Strategy : How to Stretch Time - 24 Hours Is Enough!

Robyn Pearce - researcher, author, speaker, businesswoman and international time management specialist.

Since the early 90's she's worked as a keynote speaker and trainer in many countries. These days she speaks to thousands of people a year, has written two best-sellers 'Getting a Grip on Time', continuously in print since 1996, and 'About Time - 120 Tips for Those with No Time' (2001). In 2003 two new titles emerged - 'Getting a Grip on Life - Goals Toolkit' and 'Getting a Grip on the Paper War - Managing information in the modern office'. There are many more titles in the pipeline, she writes for a wide range of business publications, and makes frequent TV and radio contributions.

As a professional speaker she is one of only about 459 professional speakers world-wide to hold the international accreditation of CSP (Certified Professional Speaker), and the first in New Zealand. In November 2003 she was also awarded the Spirit of Excellence, the premier annual award given to a member of the National Speakers Association of New Zealand to honour both excellence in the profession of speaking, and commitment and contribution to the speaking industry.

For more about Robyn, in reference to what she can do for your audiences, click here.


Recently, as I participated in a live-to-air TV training session on Time Management (for Pacific Knowledge Television) a caller rang in with a question. He is in the computer industry, and wanted to know how he could balance his heavy and demanding workload with the demands of a young family. The question lingers in my mind - for a large sector of society it is a serious matter.

The issue is how we view time. It seems that we never have enough.

My man desperately wanted to know how to find the time to enjoy his children. His question is cried out in offices, classrooms, boardrooms and homes throughout the western world.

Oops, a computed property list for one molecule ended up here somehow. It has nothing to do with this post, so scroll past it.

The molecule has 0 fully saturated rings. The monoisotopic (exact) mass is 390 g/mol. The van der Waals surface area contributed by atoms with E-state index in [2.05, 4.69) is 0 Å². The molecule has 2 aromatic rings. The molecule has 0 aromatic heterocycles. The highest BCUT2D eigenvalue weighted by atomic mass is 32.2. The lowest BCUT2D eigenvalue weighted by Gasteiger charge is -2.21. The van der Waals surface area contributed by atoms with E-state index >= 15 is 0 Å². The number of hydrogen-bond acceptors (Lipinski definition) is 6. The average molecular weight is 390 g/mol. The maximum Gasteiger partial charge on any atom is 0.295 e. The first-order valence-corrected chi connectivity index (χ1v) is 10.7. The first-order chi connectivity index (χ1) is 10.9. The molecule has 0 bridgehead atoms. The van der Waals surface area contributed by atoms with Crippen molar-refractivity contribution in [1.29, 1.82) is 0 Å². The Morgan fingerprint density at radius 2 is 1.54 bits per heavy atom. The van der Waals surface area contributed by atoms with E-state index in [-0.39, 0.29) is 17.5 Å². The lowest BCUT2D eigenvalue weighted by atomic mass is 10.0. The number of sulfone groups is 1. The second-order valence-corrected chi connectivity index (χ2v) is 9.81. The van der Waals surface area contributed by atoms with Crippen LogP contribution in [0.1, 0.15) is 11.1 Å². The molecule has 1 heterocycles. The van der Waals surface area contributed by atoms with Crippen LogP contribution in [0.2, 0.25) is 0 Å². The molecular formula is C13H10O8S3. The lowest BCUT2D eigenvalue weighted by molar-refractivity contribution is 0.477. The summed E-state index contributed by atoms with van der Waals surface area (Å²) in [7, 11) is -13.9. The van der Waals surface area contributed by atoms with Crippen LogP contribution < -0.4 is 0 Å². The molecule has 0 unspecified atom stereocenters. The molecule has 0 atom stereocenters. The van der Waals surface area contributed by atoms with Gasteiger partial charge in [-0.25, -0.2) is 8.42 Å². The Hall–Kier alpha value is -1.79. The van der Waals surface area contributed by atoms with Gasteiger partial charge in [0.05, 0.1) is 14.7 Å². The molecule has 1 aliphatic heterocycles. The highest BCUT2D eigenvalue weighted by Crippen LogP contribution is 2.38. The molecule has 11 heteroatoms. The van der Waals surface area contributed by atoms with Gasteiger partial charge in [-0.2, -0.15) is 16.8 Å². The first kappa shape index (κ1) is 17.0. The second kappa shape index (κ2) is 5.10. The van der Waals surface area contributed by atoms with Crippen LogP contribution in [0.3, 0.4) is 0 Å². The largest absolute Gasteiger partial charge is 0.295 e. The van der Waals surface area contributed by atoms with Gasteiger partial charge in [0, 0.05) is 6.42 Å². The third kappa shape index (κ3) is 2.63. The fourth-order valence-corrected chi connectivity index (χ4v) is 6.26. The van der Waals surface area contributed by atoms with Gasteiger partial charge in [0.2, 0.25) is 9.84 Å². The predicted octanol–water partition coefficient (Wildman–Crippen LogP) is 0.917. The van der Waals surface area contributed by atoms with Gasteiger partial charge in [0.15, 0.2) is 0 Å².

Today many of us live in a world of sensory overload, of speed, and a sense of time-poverty. Technology moves faster and faster. We feel as if we can never catch up, that there is never enough time. But it's illusion. Time hasn't changed - we have.

So - what can we do? Here are a few strategies for you:

Whatever we Focus on Enlarges

If our whole attention and our top priorities are our important and demanding work, our families, our relationships and our health will suffer. In order to find time for these areas, which so often get lip service, three actions are needed - 'mind-space', time allocation, and physical action. A good intention is useless unless acted on. You might have to take time out from work to regularly do things with your family, or for yourself. In most jobs that time will easily be made up with extra hours, or you can arrange 'glide-time'.

What are your KPI's (Key Performance Indicators)?

How can you judge your efficacy as a parent or partner? How much time do you allocate? Make appointments with yourself and your family on a weekly basis, treat them as seriously as appointments with a key client, and you'll find the other 'stuff' fits in and around your core personal activities.